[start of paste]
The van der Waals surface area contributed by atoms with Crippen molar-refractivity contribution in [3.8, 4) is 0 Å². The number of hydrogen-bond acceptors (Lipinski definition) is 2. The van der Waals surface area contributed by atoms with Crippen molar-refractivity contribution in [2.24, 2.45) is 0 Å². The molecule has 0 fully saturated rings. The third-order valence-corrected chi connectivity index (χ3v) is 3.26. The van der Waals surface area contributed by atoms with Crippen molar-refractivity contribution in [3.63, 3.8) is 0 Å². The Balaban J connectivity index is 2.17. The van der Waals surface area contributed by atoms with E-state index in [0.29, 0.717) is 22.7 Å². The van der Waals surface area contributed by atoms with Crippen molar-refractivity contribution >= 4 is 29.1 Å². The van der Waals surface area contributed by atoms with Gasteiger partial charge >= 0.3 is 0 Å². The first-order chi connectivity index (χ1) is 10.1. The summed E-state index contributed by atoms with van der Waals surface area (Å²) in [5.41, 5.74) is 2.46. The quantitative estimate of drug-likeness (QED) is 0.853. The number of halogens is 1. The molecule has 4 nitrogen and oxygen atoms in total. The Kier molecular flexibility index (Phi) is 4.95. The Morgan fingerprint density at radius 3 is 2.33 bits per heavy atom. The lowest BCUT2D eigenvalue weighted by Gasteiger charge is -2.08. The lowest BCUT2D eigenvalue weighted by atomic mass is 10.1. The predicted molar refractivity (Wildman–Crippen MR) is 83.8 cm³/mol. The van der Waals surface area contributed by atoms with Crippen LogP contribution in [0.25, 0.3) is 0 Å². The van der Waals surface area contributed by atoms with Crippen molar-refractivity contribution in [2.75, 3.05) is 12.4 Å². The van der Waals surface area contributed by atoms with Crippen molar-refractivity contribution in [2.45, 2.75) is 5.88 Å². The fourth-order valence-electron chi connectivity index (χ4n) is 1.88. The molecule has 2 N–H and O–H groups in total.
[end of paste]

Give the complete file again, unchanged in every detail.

The van der Waals surface area contributed by atoms with Crippen molar-refractivity contribution in [3.8, 4) is 0 Å². The number of hydrogen-bond acceptors (Lipinski definition) is 2. The van der Waals surface area contributed by atoms with Crippen molar-refractivity contribution in [2.24, 2.45) is 0 Å². The molecule has 0 fully saturated rings. The third-order valence-corrected chi connectivity index (χ3v) is 3.26. The van der Waals surface area contributed by atoms with Crippen molar-refractivity contribution in [3.63, 3.8) is 0 Å². The Balaban J connectivity index is 2.17. The van der Waals surface area contributed by atoms with E-state index in [0.29, 0.717) is 22.7 Å². The van der Waals surface area contributed by atoms with Crippen molar-refractivity contribution >= 4 is 29.1 Å². The van der Waals surface area contributed by atoms with Gasteiger partial charge >= 0.3 is 0 Å². The first-order chi connectivity index (χ1) is 10.1. The summed E-state index contributed by atoms with van der Waals surface area (Å²) in [5.41, 5.74) is 2.46. The quantitative estimate of drug-likeness (QED) is 0.853. The number of halogens is 1. The molecule has 4 nitrogen and oxygen atoms in total. The Kier molecular flexibility index (Phi) is 4.95. The Morgan fingerprint density at radius 3 is 2.33 bits per heavy atom. The lowest BCUT2D eigenvalue weighted by Gasteiger charge is -2.08. The lowest BCUT2D eigenvalue weighted by atomic mass is 10.1. The predicted molar refractivity (Wildman–Crippen MR) is 83.8 cm³/mol. The van der Waals surface area contributed by atoms with Crippen LogP contribution in [0.25, 0.3) is 0 Å². The van der Waals surface area contributed by atoms with Crippen molar-refractivity contribution in [2.75, 3.05) is 12.4 Å². The van der Waals surface area contributed by atoms with Crippen molar-refractivity contribution in [2.45, 2.75) is 5.88 Å². The fourth-order valence-electron chi connectivity index (χ4n) is 1.88. The molecule has 2 N–H and O–H groups in total.